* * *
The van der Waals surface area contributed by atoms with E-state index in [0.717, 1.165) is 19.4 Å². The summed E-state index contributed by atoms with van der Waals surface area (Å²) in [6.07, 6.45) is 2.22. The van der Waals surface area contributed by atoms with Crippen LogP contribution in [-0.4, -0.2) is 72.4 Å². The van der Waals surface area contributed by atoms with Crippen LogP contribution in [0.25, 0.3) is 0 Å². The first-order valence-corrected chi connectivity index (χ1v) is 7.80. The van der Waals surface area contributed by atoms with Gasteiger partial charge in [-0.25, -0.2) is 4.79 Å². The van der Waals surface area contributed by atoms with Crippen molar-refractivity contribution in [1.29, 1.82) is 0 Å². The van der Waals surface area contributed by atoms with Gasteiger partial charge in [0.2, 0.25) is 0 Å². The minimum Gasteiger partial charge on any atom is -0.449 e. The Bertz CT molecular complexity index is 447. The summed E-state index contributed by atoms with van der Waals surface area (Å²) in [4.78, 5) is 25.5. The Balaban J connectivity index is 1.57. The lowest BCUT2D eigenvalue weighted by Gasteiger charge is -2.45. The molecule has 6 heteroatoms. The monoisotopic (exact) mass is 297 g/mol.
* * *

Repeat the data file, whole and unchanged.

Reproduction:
The van der Waals surface area contributed by atoms with E-state index in [0.717, 1.165) is 19.4 Å². The summed E-state index contributed by atoms with van der Waals surface area (Å²) in [6.07, 6.45) is 2.22. The van der Waals surface area contributed by atoms with Crippen LogP contribution in [-0.4, -0.2) is 72.4 Å². The van der Waals surface area contributed by atoms with Crippen LogP contribution in [0.25, 0.3) is 0 Å². The first-order valence-corrected chi connectivity index (χ1v) is 7.80. The van der Waals surface area contributed by atoms with Gasteiger partial charge in [-0.25, -0.2) is 4.79 Å². The van der Waals surface area contributed by atoms with Crippen molar-refractivity contribution in [1.29, 1.82) is 0 Å². The van der Waals surface area contributed by atoms with Gasteiger partial charge in [0.2, 0.25) is 0 Å². The minimum Gasteiger partial charge on any atom is -0.449 e. The Bertz CT molecular complexity index is 447. The summed E-state index contributed by atoms with van der Waals surface area (Å²) in [4.78, 5) is 25.5. The Balaban J connectivity index is 1.57. The lowest BCUT2D eigenvalue weighted by Gasteiger charge is -2.45. The molecule has 6 heteroatoms. The monoisotopic (exact) mass is 297 g/mol.